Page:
Some of it is from manufacturers warnings. The Tak I bought last year warned against over cleaning and recommended cleaning not more often than once every three years.

Personally I would be a lot less worried about cleaning a mirror since the process for cleaning them is so much easier and you can always recoat a mirror if needed.
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#16 Jon_Doh

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Posted 28 February 2020 - 09:57 AM

I have a lot of expensive camera equipment -Leica and Canon L lenses and and I clean my refractors and eyepieces the same as I do my photography stuff.  First, I blow off dust and debris with a Rocket blower and if that doesn't work I use a photo micro fiber cloth.  Been doing it this way for years without any problems.


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#17 Mr. Mike

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Posted 28 February 2020 - 11:11 AM

I have a lot of expensive camera equipment -Leica and Canon L lenses and and I clean my refractors and eyepieces the same as I do my photography stuff.  First, I blow off dust and debris with a Rocket blower and if that doesn't work I use a photo micro fiber cloth.  Been doing it this way for years without any problems.

Yep - Im continually amazed at the panic & outright bad advice thrown around regarding cleaning fine optics.  Its NOT that hard and no one has ever died doing it.  smile.gif

 

A Bulb type blower, a quality wiping mechanism, quality fluid and a gentle demeanor is all you need.  Ive done objective lenses on refractors for years and they look good as new when Im done. Same for my eyepieces which include the "good stuff" like TV, pentax, etc.  Zero problems. Just dont clean too often.  Only as needed.  I find that my eyepieces need a little more frequent de-gunking/cleaning than my objective lenses do.


Edited by Mr. Mike, 28 February 2020 - 11:12 AM.

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#18 m9x18

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Posted 28 February 2020 - 11:33 AM

Here is a short but fun to read December 2006 CN article on lens cleaning written by Ron B[ee]. It describes his first experience cleaning his TV-102.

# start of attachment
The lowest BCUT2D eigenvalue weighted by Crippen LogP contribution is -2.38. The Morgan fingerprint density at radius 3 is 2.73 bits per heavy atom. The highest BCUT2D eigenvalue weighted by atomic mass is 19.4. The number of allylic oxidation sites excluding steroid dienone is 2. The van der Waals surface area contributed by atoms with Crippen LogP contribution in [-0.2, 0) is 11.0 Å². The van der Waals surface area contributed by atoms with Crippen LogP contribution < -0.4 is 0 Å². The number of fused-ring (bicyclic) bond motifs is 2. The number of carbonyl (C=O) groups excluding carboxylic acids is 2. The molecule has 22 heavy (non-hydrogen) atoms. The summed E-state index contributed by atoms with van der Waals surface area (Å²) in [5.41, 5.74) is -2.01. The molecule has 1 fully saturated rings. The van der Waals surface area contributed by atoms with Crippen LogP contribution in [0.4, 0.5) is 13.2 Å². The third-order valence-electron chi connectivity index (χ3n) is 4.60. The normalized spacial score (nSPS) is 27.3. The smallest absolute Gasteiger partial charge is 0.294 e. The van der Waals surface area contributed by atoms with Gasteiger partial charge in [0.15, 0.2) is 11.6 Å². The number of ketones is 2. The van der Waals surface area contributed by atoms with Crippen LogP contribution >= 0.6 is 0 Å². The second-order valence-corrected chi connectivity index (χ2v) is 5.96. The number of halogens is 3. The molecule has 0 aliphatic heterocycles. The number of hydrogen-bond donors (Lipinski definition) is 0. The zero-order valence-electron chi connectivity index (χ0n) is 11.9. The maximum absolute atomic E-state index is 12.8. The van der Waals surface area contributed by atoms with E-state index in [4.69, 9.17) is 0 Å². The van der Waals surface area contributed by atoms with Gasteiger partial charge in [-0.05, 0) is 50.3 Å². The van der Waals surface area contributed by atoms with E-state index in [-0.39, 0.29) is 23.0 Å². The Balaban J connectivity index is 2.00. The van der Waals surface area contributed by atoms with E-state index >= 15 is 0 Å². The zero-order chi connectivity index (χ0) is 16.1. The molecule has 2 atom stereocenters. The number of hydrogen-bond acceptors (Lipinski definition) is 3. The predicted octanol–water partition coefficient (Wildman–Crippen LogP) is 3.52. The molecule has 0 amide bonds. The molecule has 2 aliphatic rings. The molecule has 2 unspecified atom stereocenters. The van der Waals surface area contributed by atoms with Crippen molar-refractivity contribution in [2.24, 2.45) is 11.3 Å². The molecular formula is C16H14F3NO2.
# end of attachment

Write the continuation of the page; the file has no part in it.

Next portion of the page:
https://www.cloudyni...for-santa-r1544

 

Run your curser over the lens photo to see the before and after pictures.



#19 Ihtegla Sar

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Posted 28 February 2020 - 11:56 AM

Yep - Im continually amazed at the panic & outright bad advice thrown around regarding cleaning fine optics.  Its NOT that hard and no one has ever died doing it.  smile.gif

 

A Bulb type blower, a quality wiping mechanism, quality fluid and a gentle demeanor is all you need.  Ive done objective lenses on refractors for years and they look good as new when Im done. Same for my eyepieces which include the "good stuff" like TV, pentax, etc.  Zero problems. Just dont clean too often.  Only as needed.  I find that my eyepieces need a little more frequent de-gunking/cleaning than my objective lenses do.

Well, there is a difference between using a bulb blower and wiping.  Takahashi recommends using a bulb blower frequently but only wiping once every three years for their new FC line of refractors, provided you have used some care in storing and using your telescope.  They are also very specific about what types of fluids not to use. After about a year of use there is some dust but very little and its only really visible under a flashlight.

 

I have yet to wipe either of my FC Taks, but I use a bulb blower on them after each use before putting the end cap on.  It's pretty hard to damage anything using a bulb blower and they are very effective at blowing off loose dust.


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#20 Spikey131

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Posted 28 February 2020 - 01:08 PM

My scopes don’t get dirty from storage.  They are in their cases indoors whenever they are not pointed at the sky.  They get dirty from use.

 

The problem with my scopes is that they are pointed at the sky for several hours every chance I get, often several times per week.  The wind blows, there is pollen, dew falls.  I take my scopes with me to places near the ocean.

 

If I waited 3 years to clean my objectives, I might as well be looking through newspaper.

 

So I use my gear, store it properly and clean it properly whenever it is needed.  Dust does not bother me.  But if you leave a piece of glass pointed at the sky, it will accumulate soiling that needs to be cleaned.


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#21 Mr. Mike

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Posted 28 February 2020 - 01:30 PM

Well, there is a difference between using a bulb blower and wiping.  Takahashi recommends using a bulb blower frequently but only wiping once every three years for their new FC line of refractors, provided you have used some care in storing and using your telescope.  They are also very specific about what types of fluids not to use. After about a year of use there is some dust but very little and its only really visible under a flashlight.

 

I have yet to wipe either of my FC Taks, but I use a bulb blower on them after each use before putting the end cap on.  It's pretty hard to damage anything using a bulb blower and they are very effective at blowing off loose dust.

TAK is correct - cleaning if it all should be very infrequent.  A bulb blower each use is the right call.  Every here and there you might get something on your objective though that does need to come off.  This is the only time Id ever actually clean the scope lens.  They know their coatings best, right? ;)

 

Its the Eps that get more mucked up.  Even then, I dont go crazy with cleaning, only whan clearly neccessary.


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#22 Sketcher